An ethics discussion of the “leg of lamp” medical case

September 22nd, 2014

This ethics discussion, broadcast in The Netherlands, concerns the man who lost his leg and gained a floor lamp, which we discussed here recently. Dr. Erwin Kompanje is the main medical discussant here:

UPDATE: The man is trying to sell his leg/lamp on Ebay for 100,000 euros:

lelg-lamp-ebay

Here’s a report about that, by HVNL:

Gluteal Aesthetic Unit Classification

September 22nd, 2014

“The idea of an aesthetically pleasing gluteal region has been with us since early recorded history. The ancient Greeks had nomenclature to describe an aesthetically pleasant buttock area: callipygian is derived from calli, meaning beautiful, and pyge, meaning buttocks.”

But, when it comes to surgical buttock re-contouring, not everyone’s idea of callipygia is the same. With this in mind, Dr. Robert F Centeno MD, FACS, MBA has developed a Gluteal Aesthetic Unit Classification, for the first time mapping and defining no less than eight Gluteal Aesthetic Units (pictured) which are, he says, useful for evaluating the gluteal region before undertaking surgical intervention for re-sculpting.Gluteal-units

“To achieve a successful outcome, it is imperative to understand the patient’s aesthetic ideal. Toward this end, this simplified ‘Gluteal Aesthetic Unit Classification’ tool can be very useful. Patient-supplied magazine clippings and digital image manipulation are useful in the informed consent process and further support the utility of this classification tool. Finally, to be successful in this arena, it is critical for the surgeon to set aside personal preferences and biases with respect to gluteal aesthetics. What you think looks good may be irrelevant if the patient disagrees.”

See: Gluteal Aesthetic Unit Classification: A Tool to Improve Outcomes in Body Contouring Aesthetic Surgery Journal 2006;26:200-208

Biological guestimates: Microbes, humans, and ants

September 22nd, 2014

Two questions that are easy to answer, unless you care whether the answer is accurate:

1. Is your body mostly microbes? Actually, we have no idea. By Peter Andrey Smith, in the Boston Globe.

2. Are all the ants as heavy as all the humans? By Hannah Moore, for BBC News.

 

A spirited editorial from The New India Express

September 22nd, 2014

Everyone, more or less, loves a spirited editorial. Here’s one, in the September 22, 2014 issue of The New India Express:

The-New-Indian-Express-Logo

Nothing Ignoble About Humour in Science

Researchers who measured the slipperiness of banana peels, the ability of pork strips to stop nosebleeds and the reactions of reindeer to humans in polar bear suits were among the winners of this year’s Ig Nobel prizes for comical scientific achievements. Two Indian scientists have also won prizes at Ig Nobel awards for their offbeat research work. Dr Sonal Saraiya and her colleagues in Michigan found that packing strips of cured pork in a child’s nasal cavity could stop life-threatening nosebleeds. Naren Ramakrishnan and his colleagues investigated correlations in data on cat bites and depression. The annual prizes, meant to entertain and encourage global research and innovation, are awarded by the Annals of Improbable Research as a whimsical counterpart to the Nobel Prizes which will be announced next month.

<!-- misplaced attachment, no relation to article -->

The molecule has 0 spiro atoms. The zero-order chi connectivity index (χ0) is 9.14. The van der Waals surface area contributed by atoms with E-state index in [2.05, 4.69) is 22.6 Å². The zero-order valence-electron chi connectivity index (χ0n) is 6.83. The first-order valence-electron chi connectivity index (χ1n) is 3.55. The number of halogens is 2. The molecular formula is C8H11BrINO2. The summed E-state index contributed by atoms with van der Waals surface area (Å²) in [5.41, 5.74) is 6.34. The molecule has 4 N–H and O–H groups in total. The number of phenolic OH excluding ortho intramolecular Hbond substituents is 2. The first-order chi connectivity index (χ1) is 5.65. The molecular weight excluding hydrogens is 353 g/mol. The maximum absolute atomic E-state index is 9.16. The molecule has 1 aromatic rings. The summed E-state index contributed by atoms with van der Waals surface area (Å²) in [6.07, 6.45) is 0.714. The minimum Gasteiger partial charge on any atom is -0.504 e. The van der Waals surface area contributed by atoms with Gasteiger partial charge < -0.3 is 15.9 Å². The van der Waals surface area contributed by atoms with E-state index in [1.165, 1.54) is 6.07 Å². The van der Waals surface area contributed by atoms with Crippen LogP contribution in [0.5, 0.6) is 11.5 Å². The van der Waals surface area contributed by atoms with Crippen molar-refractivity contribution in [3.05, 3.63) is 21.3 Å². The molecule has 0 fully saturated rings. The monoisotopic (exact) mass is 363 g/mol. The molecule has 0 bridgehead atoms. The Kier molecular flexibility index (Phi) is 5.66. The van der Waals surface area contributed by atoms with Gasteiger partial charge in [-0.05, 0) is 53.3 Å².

Among the 10 awards, four went to researchers that took a peculiar interest in food. The prizes this year also went to researchers who measured the relative pain people suffer while looking at an ugly painting, investigated if cat ownership can be mentally hazardous and studied how people who routinely stay up late can be more psychopathic. Former “real” Nobel winners handed out the spoof awards at Harvard University in Massachusetts.

It will be unwise, however, to laugh at the idiosyncratic pursuits as something that can only be undertaken by researchers who have time on their hands, for it is possible that they can chance upon a valuable scientific discovery. While the differences between dog and cat lovers have long been studied, what hasn’t been is why some people do not like animals at all. This is a trait the animals intuitively understand as the author of Born Free noted in her pet lioness, Elsa. The lioness could even distinguish between those who loved her a great deal and those who loved moderately. Anyone who can successfully probe such secrets can graduate from Ig Nobel to Nobel.

Backstage at the Ig: Miss Sweetie Poo, 2 Greiders, a Maskin, and a Roberts

September 22nd, 2014

This fairly candid photo, taken backstage at the 24th First Annual Ig Nobel Prize ceremony, shows Miss Sweetie Poo, backed by (left to right) a Greider, a Maskin, a Greider, and a Roberts. Betsy Devine took the picture:

2014-09-18 Betsy Devine photo - Sweetie Poo, Greiders, Maskin, Roberts -450 dpi

BONUS: Video highlights of previous Miss Sweetie Poos in action: